(TNS) — More than a year after Maine’s county governments and largest cities received $191 million in federal pandemic relief, much of the money remains unspent, even as they prepare for a second cash injection.
The money, from the American Rescue Plan Act approved in March 2021, was intended to help local governments confront the pandemic, assist struggling businesses and workers, and replace lost government revenue.
But as the public health threat and risk of severe economic recession fade, many local governments are choosing instead to invest the federal windfall on long-term investments. Many officials describe ARPA funding as a one-time opportunity to make improvements that will last generations. As a result, some governments — especially Maine’s county administrations — are deliberately sitting on tens of millions of dollars and making spending decisions gradually.
“Just because money is not committed doesn’t mean we are not vetting and reviewing plans,” said Allen Sicard, chairman of the York County Board of Commissioners. “This is a once-in-a-lifetime opportunity and a game changer. We want to use it judicially, and we think we are.”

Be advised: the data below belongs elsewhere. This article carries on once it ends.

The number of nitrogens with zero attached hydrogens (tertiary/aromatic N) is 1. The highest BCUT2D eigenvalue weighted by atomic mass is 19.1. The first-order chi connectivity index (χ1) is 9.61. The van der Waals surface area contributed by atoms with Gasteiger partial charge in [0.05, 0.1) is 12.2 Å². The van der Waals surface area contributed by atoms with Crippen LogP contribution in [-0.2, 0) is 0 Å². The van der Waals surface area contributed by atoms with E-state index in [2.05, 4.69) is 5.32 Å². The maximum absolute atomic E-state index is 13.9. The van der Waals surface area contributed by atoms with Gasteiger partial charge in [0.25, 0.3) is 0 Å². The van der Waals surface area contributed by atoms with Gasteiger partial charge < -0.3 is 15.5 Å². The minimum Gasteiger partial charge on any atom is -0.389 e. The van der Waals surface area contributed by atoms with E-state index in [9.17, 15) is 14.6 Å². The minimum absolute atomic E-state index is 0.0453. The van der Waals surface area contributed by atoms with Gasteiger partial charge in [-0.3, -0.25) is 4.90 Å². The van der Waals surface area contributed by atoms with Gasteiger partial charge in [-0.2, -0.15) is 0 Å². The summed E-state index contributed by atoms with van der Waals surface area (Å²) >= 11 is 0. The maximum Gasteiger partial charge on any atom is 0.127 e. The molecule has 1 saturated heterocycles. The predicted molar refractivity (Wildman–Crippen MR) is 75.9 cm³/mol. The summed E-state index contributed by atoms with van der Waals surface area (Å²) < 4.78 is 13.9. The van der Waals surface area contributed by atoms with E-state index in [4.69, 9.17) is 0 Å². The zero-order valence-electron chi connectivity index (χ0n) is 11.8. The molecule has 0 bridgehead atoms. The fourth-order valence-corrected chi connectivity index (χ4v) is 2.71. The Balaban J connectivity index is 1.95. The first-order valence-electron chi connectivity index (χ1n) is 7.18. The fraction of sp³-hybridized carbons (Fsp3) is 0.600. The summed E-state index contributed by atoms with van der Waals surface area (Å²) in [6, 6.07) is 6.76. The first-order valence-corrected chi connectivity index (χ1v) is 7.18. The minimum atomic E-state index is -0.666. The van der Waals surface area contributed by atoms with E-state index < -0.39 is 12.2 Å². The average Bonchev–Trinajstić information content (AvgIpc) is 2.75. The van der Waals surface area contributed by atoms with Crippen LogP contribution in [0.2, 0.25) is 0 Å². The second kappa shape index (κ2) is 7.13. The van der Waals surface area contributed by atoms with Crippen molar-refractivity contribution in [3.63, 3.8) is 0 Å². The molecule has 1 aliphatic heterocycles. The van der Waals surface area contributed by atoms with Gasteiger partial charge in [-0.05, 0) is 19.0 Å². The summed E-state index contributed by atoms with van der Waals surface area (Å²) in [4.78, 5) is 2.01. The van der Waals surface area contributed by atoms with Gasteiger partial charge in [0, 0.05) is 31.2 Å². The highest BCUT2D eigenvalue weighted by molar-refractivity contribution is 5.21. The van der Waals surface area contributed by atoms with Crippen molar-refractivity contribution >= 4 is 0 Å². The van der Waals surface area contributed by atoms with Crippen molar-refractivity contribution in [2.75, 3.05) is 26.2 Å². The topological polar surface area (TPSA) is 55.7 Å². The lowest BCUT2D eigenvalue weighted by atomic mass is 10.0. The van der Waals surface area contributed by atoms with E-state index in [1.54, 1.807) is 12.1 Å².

Local governments have until the end of 2024 to make spending commitments but don’t have to use all the money until 2027.
To date, York County has committed nearly $10 million out of an expected payment totaling $40 million. More than $2.7 million went to premium pay for corrections officers and $1.5 million to creating a teen center in a renovated Biddeford church and $1.8 million for a coastal dredging vessel. Contemplated projects include a substance abuse rehabilitation center and first responder training center near the county jail and affordable housing in Sanford.
County officials don’t want to spend the money to subsidize daily operating costs, even though some people suggested divvying it up among the 29 communities in the county.
“We wanted to make an impact,” Sicard said. “An…
Read complete post here: